The CCI will be displaying various grades of raw cotton including SUVIN, the finest quality of Extra Long Staple Cotton produced in Tamil Nadu having the highest fibre length. Further, natural coloured cotton that is grown in Dharwad in the state of Karnataka in different colours like dark brown, medium brown, green and cream colours will also be on display. Being naturally coloured there is no need to use synthetic dyes which leads to less toxicity in the fabric when used.
A sculpture of Mahatma Gandhi made out of cotton will be displayed to commemorate the 150th birth anniversary of Gandhi ji.
The Cotton Textiles Export Promotion Council (TEXPROCIL) will be displaying India’s high quality cotton textiles at the exhibition.
At the exhibition HEPC will be displaying hand woven products from prominent clusters of India and will also have a live demonstration of the charkha by Pitta Ramulu, National Awardee weaver. The charkha will be donated to the WTO after the event.
The India pavilion at the World Cotton Day exhibition is being curated and designed by NIFT, a pioneer institute of fashion education in India. The NIFT exhibition will be an immersive experience that will bring out the beauty and soul of Indian Textiles with its hand spun and hand woven Khadi. Fabrics which have been given Geographical Indication like Venkatagiri, Chanderi, Maheshwari and Ikkat sarees will be displayed along with many other traditional Indian textiles and organic cotton fabrics.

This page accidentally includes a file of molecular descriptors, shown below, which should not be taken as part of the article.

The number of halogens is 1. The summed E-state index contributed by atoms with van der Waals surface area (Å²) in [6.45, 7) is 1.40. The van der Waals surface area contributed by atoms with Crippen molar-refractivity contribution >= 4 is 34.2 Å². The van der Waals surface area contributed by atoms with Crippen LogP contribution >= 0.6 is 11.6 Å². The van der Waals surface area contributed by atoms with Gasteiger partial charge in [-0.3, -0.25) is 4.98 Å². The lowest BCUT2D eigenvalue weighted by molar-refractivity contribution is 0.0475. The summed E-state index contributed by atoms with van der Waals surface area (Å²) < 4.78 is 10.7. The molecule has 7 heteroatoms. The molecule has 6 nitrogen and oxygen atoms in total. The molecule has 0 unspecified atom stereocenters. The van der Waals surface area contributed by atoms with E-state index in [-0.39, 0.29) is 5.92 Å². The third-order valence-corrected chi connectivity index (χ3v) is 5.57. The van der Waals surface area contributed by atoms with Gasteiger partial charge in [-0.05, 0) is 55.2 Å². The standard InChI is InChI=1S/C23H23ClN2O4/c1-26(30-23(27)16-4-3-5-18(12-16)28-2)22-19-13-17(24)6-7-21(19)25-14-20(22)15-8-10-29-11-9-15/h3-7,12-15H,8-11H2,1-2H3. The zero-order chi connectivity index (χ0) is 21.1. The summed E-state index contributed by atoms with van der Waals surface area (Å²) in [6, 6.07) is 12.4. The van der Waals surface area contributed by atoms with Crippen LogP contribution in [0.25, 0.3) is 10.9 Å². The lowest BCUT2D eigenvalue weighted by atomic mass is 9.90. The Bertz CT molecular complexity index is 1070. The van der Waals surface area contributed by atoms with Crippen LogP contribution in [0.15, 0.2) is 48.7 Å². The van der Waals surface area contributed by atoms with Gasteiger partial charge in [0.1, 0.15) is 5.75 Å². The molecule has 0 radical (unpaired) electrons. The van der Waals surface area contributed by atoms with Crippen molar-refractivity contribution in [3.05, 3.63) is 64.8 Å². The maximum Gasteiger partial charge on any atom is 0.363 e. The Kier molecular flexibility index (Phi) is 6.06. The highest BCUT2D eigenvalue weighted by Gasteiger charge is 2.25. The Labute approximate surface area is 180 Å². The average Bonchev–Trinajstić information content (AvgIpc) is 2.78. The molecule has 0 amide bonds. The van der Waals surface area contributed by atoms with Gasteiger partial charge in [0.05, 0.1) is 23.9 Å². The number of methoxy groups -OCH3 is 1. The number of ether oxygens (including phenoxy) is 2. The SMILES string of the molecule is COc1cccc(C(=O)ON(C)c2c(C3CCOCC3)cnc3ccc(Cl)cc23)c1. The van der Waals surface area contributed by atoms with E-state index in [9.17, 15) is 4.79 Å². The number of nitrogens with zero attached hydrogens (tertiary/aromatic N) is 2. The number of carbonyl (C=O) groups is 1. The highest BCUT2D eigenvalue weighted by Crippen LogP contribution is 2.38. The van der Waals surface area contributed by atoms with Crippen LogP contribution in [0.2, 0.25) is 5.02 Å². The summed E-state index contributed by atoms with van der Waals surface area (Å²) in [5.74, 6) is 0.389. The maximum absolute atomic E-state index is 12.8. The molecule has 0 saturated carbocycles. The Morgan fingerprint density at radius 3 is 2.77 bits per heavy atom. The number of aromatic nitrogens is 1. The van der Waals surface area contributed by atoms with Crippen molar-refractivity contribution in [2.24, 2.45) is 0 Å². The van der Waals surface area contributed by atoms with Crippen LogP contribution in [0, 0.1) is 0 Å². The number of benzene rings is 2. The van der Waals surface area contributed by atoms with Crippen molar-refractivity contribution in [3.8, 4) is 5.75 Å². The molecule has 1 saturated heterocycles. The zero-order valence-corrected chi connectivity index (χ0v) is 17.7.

The World Cotton Day launch will give more than 30 countries exposure to producers, processors and businesses and more than 400 participants will be celebrating cotton in Geneva with thousand more around the world
World Cotton Day will be celebrated in countries across the globe, with events giving exposure to farmers, processors, researchers and businesses and their contributions to the cotton value chain. These activities will be organised at the country level and livestreamed at the WTO headquarters.
Between 2011 and 2018, India implemented a Cotton Technical Assistance Programme (Cotton TAP-I) of about USD 2.85 million for seven African countries namely Benin, Burkina Faso, Mali and Chad and also Uganda, Malawi and Nigeria. The technical assistance focused on improving the competitiveness of the cotton and cotton-based textiles and apparel industry in these countries through a series of interventions which had significant outcomes leading to a demand for a follow on project.